First of all Navman. Over the fifteen odd years we ran the company we would have had more than $2m in R&D grants. The grant to develop the PND business was $1m but by the time we sold the company we were employing more than 500 staff including 150 engineers and we had racked up total exports well in excess of $750m. So if you look at the PAYE, GST and export receipts we generated NZ Inc ( you tax payers) got an incredible return. We sent staff to University at our cost, we ran English classes for our fantastic multi cultural staff and we provided opportunities for our staff to do their OE while working for the company.
We completed the sale to Brunswick in 2005. They then broke up the company up and sold the car navigation to MITAC of Taiwan (revenue $3b) , the marine division to Navico and the Fleet tracking business to a group of staff with a USA fund to back an MBO. So six years have passed since then. Mitac went on to acquire Magellan USA and the navigation team here in NZ is still developing navigation software with a team of more than 40 engineers still in Northcote. Navico, owned by Altor Private Equity, acquired Navman, Lowrance, Simrad, Brookes and Gatehouse and Northstar Inc to create the largest leisure marine company in the world. Albany is now the global R&D centre with more than 100 engineers employed. Navman Wireless was sold again recently for US$250m and still employs engineers and a sales and marketing team here in NZ.
NZ Inc is still getting a great return on the $2m of R&D grants made to Navman. The people who "rabbit on" about these grants needing to be repaid should understand that the world is full of countries who offer way better grants than NZ offer. Take a look at Singapore. In 2006 Navman was we awarded a $7m grant for the Singapore Government. They also have a tax rate of 20%. There were plenty of reasons for Brunswick to move the HQ of the company but at the end of the day they didnt.

So why do so many companies get sold offshore. The main reason is that we do not have a well developed private equity / venture capital structure in NZ. In offshore markets you can start with incubation money, move to early stage VCs and then on to expansion stage VCs and later to private equity or pension funds of an IPO. We have some small amount of incubation money, we have couple of funds doing early stage VC ($250k to $1m) but almost NO expansion stage VCs at all. We do have a couple of late stage funds who want to invest in mature companies where the founders may be selling. Milford has money but they will ONLY invest if you are prepared to IPO in NZ, in my view a fate worse than death, due to the lack of liquidity and lack of funds who understand "tech" in this market. If you run a VC fund in NZ you MUST look at how you are going to exit and provide a return to your investors so the conversation at the time of investment tends to focus on the possible exit in 3 to 5 years. Just to give you an example of how bad this situation is I have been trying to attract VC money for one of my own companies Fusion Electronics. Revenue this year will be $30m+ and the company is profitable. We havent even managed to attract an offer of investment let alone have a discussion on value. We do have several offshore based entities wanting to buy the company so all we can do is use our own money which limits the rate of growth. This experience is not unusual. I have other friends in the same boat and the solution is always the same... you go offshore for the money where you get a lot more investors, better valuations but ultimately you will likely end up with an offshore exit.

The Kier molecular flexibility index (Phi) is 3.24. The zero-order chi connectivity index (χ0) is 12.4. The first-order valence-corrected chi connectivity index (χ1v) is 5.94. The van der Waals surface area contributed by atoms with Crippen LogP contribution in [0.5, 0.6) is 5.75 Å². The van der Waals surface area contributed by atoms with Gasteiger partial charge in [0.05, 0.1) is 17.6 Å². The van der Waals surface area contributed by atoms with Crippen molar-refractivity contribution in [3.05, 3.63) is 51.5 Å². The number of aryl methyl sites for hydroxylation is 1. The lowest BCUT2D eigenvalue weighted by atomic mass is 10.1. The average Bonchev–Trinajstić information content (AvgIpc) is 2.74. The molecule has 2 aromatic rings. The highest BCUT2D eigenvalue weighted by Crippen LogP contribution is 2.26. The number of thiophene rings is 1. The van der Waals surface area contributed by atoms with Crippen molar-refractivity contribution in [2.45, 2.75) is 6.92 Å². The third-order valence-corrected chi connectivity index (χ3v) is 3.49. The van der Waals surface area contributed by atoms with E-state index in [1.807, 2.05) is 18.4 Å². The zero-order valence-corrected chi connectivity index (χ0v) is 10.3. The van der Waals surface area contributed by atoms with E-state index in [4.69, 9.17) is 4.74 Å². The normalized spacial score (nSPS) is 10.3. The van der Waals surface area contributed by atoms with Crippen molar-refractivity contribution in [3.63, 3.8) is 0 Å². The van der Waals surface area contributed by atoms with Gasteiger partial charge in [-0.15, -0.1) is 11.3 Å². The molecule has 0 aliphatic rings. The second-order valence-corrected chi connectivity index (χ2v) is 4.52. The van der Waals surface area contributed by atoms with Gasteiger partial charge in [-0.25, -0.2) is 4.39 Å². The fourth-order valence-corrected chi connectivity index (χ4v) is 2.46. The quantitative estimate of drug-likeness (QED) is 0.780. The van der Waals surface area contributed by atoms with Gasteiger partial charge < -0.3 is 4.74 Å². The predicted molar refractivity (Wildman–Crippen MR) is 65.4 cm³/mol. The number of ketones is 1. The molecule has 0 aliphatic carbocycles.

So is selling companies offshore such a bad thing? The answer is NO. The more we start and the more we sell the more we build up experience on how the whole game works. We will also end up with more crazy people like me who put the money back on the table again. If we do this enough we will attract offshore VCs to NZ to partner with local operators. The VC market here today is pretty well non existient so we need to attract more funds here who have good paths to market. Should we give grant money to companies who fully intend to exit offshore with no strings attached? In my opinion the answer is YES! We need to do everything we can to encourage Kiwis to have a crack at a start up. We desperately need XERO to succeed as the funding model they have used is the best example we have on how to really scale a company into a global market. Even if this company gets gobbled up by Google it will still be a roaring success because its putting NZ on the map and giving other Kiwi companies something to aspire too and a good model to copy.

What can the Government do? Right now VIF only provides assistance to funds for incubation or early stage investment, up to say $1m per deal. What we need to do is extend this so e can attract more money into the expansion stage funding, typically $3 - $5m deals. This is where NZ Inc will get the biggest bang for the buck and companies looking for $5m are normally over the "teething stage" and more likely to move to rapid growth. We need lots of $100m companies, not thousands of $5m companies.

Peter

While I agree that the Government got back its money in terms of general taxes and spending by your employees, what is wrong in putting the (small amount) money you got from the government back into the pot when you sold out. Even voluntarily.

It might not be big money for you, but the government sets aside only a limited grant money pool. Wouldn't you want to see some other entrepreneurs get it to see if they can make something with it too?

Mr Maire - what an extraordinary and enlightening commentary - Thank you !